Monday 14 March 2022

A hae ma doots


(Didn’t know I was Scottish, did you?)  We’ve been pretty quiet on the BBC’s coverage of the War / Special Operation in Ukraine. The BBC is quite confident that it is one of the most - if not THE the most - reliable and unbiased sources of information on this alarming state of affairs.

As Jamie Angus says:

“Are we an arm of the Government? No, we’re nothing of the sort. We are an independent news broadcaster funded by the licence-fee payer. That’s why we’re so trusted and why the BBC Russian news information is so widely trusted…”

Ros Atkins asks:

So no discussion between the BBC and the government as to how the BBC covers this conflict?

Jamie Angus responds:

It’s not the government’s job or position to tell the BBC how to cover the conflict; our editorial independence from the UK government is assured….”

etcetera etcetera.

Anyway, as I’ve said over and over, whenever the press gets hold of a story about which one has empirical knowledge - ‘based on first-hand observation or personal experience’ - one knows only too well the vast potential therein for bungling, garbling the details and omitting crucial facts.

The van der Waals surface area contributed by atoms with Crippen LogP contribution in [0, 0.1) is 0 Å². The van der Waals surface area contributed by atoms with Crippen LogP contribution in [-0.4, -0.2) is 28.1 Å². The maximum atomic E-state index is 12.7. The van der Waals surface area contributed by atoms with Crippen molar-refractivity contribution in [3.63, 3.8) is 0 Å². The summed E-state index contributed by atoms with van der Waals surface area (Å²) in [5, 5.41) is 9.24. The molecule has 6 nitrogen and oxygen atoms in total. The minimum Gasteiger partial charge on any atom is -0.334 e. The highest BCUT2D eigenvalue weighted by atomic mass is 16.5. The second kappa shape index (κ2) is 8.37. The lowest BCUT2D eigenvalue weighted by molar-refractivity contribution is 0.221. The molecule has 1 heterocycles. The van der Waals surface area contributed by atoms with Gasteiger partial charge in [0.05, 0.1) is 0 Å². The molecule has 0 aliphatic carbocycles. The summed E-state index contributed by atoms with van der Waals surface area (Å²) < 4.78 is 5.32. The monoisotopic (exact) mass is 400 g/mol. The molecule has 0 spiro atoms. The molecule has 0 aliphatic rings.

If I were to take the BBC’s reporting on Israel as a model, I would have to doubt that I am getting the whole story from the BBC on almost any issue, let alone this particular one. How can I believe it’s simply a case of Ukraine=good, Russia=bad, much as I’d like to? 

Listening to Jeremy Bowen, Fergal Keane, and Orla Geurin doesn’t fill my heart with joy and I’m not totally convinced that there’s an iota of genuine impartiality between them.

Sadly, the BBC’s record on all sorts of issues raises doubts and sets alarm bells ringing. It hasn’t turned me into an all-out conspiracy theorist yet, though I’m noticing that a few others are there already, or on the cusp. 

I must just be one of nature’s Doubting Thomases. I doubt everything, including myself.

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